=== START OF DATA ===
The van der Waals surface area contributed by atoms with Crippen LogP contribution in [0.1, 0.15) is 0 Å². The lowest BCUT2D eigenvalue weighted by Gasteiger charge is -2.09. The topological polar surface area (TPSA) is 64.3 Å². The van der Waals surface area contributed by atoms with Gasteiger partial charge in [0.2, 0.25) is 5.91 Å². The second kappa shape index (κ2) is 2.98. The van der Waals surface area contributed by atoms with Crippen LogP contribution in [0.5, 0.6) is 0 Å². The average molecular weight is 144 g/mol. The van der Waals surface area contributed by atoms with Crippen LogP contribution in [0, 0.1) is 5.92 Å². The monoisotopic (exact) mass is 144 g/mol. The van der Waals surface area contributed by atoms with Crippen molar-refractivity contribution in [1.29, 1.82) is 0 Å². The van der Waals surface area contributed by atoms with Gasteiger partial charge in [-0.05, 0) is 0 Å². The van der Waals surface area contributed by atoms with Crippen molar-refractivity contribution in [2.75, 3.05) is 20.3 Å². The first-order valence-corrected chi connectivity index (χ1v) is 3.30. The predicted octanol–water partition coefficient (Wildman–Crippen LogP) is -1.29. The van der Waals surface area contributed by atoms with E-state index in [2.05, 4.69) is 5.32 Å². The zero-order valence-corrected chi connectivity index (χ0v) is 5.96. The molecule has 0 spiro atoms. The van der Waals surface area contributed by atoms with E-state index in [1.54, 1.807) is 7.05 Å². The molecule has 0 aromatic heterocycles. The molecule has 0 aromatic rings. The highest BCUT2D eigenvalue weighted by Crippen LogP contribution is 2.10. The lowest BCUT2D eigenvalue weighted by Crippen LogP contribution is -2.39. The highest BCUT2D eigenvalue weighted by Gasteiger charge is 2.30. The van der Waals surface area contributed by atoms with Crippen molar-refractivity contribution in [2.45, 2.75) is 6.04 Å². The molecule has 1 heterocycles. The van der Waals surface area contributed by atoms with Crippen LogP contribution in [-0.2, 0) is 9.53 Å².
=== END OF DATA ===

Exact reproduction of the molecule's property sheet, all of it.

The van der Waals surface area contributed by atoms with Crippen LogP contribution in [0.1, 0.15) is 0 Å². The lowest BCUT2D eigenvalue weighted by Gasteiger charge is -2.09. The topological polar surface area (TPSA) is 64.3 Å². The van der Waals surface area contributed by atoms with Gasteiger partial charge in [0.2, 0.25) is 5.91 Å². The second kappa shape index (κ2) is 2.98. The van der Waals surface area contributed by atoms with Crippen LogP contribution in [0.5, 0.6) is 0 Å². The average molecular weight is 144 g/mol. The van der Waals surface area contributed by atoms with Crippen LogP contribution in [0, 0.1) is 5.92 Å². The monoisotopic (exact) mass is 144 g/mol. The van der Waals surface area contributed by atoms with Crippen molar-refractivity contribution in [1.29, 1.82) is 0 Å². The van der Waals surface area contributed by atoms with Gasteiger partial charge in [-0.05, 0) is 0 Å². The van der Waals surface area contributed by atoms with Crippen molar-refractivity contribution in [2.75, 3.05) is 20.3 Å². The first-order valence-corrected chi connectivity index (χ1v) is 3.30. The predicted octanol–water partition coefficient (Wildman–Crippen LogP) is -1.29. The van der Waals surface area contributed by atoms with E-state index in [2.05, 4.69) is 5.32 Å². The zero-order valence-corrected chi connectivity index (χ0v) is 5.96. The molecule has 0 spiro atoms. The van der Waals surface area contributed by atoms with E-state index in [1.54, 1.807) is 7.05 Å². The molecule has 0 aromatic heterocycles. The molecule has 0 aromatic rings. The highest BCUT2D eigenvalue weighted by Crippen LogP contribution is 2.10. The lowest BCUT2D eigenvalue weighted by Crippen LogP contribution is -2.39. The highest BCUT2D eigenvalue weighted by Gasteiger charge is 2.30. The van der Waals surface area contributed by atoms with Crippen molar-refractivity contribution in [2.45, 2.75) is 6.04 Å². The molecule has 1 heterocycles. The van der Waals surface area contributed by atoms with Crippen LogP contribution in [-0.2, 0) is 9.53 Å².